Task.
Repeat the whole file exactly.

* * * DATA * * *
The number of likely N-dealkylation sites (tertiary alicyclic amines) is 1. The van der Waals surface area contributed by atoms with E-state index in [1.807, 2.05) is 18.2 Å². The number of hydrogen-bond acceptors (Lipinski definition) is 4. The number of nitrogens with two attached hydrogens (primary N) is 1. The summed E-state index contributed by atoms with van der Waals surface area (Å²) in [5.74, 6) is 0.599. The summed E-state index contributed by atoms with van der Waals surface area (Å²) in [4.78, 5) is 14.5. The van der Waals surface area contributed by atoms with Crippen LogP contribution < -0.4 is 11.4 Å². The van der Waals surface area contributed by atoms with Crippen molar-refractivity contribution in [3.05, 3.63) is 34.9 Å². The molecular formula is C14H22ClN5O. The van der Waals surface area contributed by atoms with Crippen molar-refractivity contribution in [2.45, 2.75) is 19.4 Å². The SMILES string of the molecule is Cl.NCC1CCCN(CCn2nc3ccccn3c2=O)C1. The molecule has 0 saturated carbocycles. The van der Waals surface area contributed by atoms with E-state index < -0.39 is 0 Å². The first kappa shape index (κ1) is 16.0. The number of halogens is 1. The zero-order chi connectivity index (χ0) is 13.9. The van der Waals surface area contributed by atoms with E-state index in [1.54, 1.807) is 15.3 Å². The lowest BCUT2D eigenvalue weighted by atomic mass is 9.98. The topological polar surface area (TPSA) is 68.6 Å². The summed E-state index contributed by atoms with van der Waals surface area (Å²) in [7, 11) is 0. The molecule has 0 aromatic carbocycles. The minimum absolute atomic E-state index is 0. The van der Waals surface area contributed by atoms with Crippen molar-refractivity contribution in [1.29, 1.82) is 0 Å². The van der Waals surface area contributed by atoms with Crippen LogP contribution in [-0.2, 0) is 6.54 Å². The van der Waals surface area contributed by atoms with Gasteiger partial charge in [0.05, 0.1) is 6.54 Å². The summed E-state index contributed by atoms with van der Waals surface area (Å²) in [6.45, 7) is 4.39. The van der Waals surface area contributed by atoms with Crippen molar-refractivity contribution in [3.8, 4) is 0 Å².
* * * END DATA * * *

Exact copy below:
The number of likely N-dealkylation sites (tertiary alicyclic amines) is 1. The van der Waals surface area contributed by atoms with E-state index in [1.807, 2.05) is 18.2 Å². The number of hydrogen-bond acceptors (Lipinski definition) is 4. The number of nitrogens with two attached hydrogens (primary N) is 1. The summed E-state index contributed by atoms with van der Waals surface area (Å²) in [5.74, 6) is 0.599. The summed E-state index contributed by atoms with van der Waals surface area (Å²) in [4.78, 5) is 14.5. The van der Waals surface area contributed by atoms with Crippen LogP contribution < -0.4 is 11.4 Å². The van der Waals surface area contributed by atoms with Crippen molar-refractivity contribution in [3.05, 3.63) is 34.9 Å². The molecular formula is C14H22ClN5O. The van der Waals surface area contributed by atoms with Crippen molar-refractivity contribution in [2.45, 2.75) is 19.4 Å². The SMILES string of the molecule is Cl.NCC1CCCN(CCn2nc3ccccn3c2=O)C1. The molecule has 0 saturated carbocycles. The van der Waals surface area contributed by atoms with E-state index < -0.39 is 0 Å². The first kappa shape index (κ1) is 16.0. The number of halogens is 1. The zero-order chi connectivity index (χ0) is 13.9. The van der Waals surface area contributed by atoms with E-state index in [1.54, 1.807) is 15.3 Å². The lowest BCUT2D eigenvalue weighted by atomic mass is 9.98. The topological polar surface area (TPSA) is 68.6 Å². The summed E-state index contributed by atoms with van der Waals surface area (Å²) in [7, 11) is 0. The molecule has 0 aromatic carbocycles. The minimum absolute atomic E-state index is 0. The van der Waals surface area contributed by atoms with Crippen molar-refractivity contribution in [1.29, 1.82) is 0 Å². The van der Waals surface area contributed by atoms with Crippen LogP contribution in [-0.2, 0) is 6.54 Å². The van der Waals surface area contributed by atoms with Gasteiger partial charge in [0.05, 0.1) is 6.54 Å². The summed E-state index contributed by atoms with van der Waals surface area (Å²) in [6.45, 7) is 4.39. The van der Waals surface area contributed by atoms with Crippen molar-refractivity contribution in [3.8, 4) is 0 Å².